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Fiji academic publishes speech on media freedom after being gagged

The Pacific Freedom Forum is welcoming publication of a speech from a speaker stopped from presenting at the University of the South Pacific on World Press Freedom Day (WPFD).

Dr Wadan Narsey published his speech through new Fiji magazine, Republika.

"We praise the bravery of the magazine publishers operating under a military regime with limited understanding of benefits stemming from open debate," says PFF Chair Titi Gabi.

"We also support Dr Narsey in criticising a trend towards blaming journalists for policy and practice that comes from editors, publishers or outside of news media."

Speaking from Port Moresby, Gabi said the WPFD gag shows "extraordinary oversensitivity" on the part of university authorities.

"Media freedom in Fiji is one thing, but a regional university such as USP must engage with authorities to ensure that wider impacts are avoided."

PFF co-Chair Monica Miller, based in Pago Pago, said that WPFD 2013 would have been the ideal opportunity for university authorities to raise debate around freedoms of speech ahead of elections scheduled for next year.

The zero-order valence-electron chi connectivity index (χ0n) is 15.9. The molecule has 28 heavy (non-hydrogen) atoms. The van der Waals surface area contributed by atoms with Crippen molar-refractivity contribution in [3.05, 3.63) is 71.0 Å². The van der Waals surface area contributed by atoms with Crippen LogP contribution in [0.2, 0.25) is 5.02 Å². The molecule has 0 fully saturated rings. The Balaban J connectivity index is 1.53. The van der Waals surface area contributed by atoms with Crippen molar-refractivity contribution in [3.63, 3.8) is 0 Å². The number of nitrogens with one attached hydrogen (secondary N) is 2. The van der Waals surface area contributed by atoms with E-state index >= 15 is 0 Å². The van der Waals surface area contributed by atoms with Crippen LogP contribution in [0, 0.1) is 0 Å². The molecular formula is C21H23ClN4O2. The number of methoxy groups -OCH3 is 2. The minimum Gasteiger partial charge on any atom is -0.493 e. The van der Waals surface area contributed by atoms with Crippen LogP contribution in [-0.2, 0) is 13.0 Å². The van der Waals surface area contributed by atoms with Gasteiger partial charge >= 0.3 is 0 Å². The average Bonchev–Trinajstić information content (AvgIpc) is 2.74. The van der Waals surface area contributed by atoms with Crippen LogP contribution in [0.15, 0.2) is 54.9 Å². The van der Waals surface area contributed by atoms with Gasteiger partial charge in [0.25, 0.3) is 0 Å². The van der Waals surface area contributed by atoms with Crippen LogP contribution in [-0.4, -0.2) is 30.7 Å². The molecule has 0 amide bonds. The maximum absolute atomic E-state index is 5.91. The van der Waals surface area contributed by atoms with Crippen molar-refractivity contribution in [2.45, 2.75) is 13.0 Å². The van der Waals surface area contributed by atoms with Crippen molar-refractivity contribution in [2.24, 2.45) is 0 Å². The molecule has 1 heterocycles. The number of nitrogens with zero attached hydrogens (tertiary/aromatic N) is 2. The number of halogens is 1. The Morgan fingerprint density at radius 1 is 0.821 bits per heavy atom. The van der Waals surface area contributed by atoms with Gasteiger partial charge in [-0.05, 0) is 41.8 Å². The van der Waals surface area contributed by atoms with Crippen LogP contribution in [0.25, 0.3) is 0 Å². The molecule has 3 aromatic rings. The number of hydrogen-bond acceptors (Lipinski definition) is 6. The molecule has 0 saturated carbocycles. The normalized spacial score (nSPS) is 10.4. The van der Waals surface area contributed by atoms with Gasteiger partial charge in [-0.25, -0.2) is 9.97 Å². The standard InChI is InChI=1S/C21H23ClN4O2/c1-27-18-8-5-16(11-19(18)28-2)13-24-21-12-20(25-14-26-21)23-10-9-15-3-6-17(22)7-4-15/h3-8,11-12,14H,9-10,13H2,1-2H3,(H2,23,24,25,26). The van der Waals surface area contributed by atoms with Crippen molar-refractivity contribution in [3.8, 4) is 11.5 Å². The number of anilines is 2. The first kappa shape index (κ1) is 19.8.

"How is it that better preparations were not laid for this most fundamental of freedoms?"

Miller also praised suggestions from Dr Narsey for journalists to start maintaining records on censorship for future evaluation.

His comments are reproduced here:

"What journalists need to do . . . is to keep a record of all the stories they write, the dates they submit to the editors, and the story that appears or does not appear.

"Someday, media censorship will end and our society will return to practicing their human right to freedom of expression.

"As part of our attempt to understand this period in Fiji's sad history, there will also be studies of the nature and frequency of media censorship during this time.

"The records maintained by journalists and principled editors will be an invaluable part of the history from which our future generations can learn.

"Journalism has as much a part to play in the history of our people as any other academic discipline such as history, politics or economics.

"Journalism may be the most important given its centrality in informing public opinion, which is the cornerstone of any true democracy."

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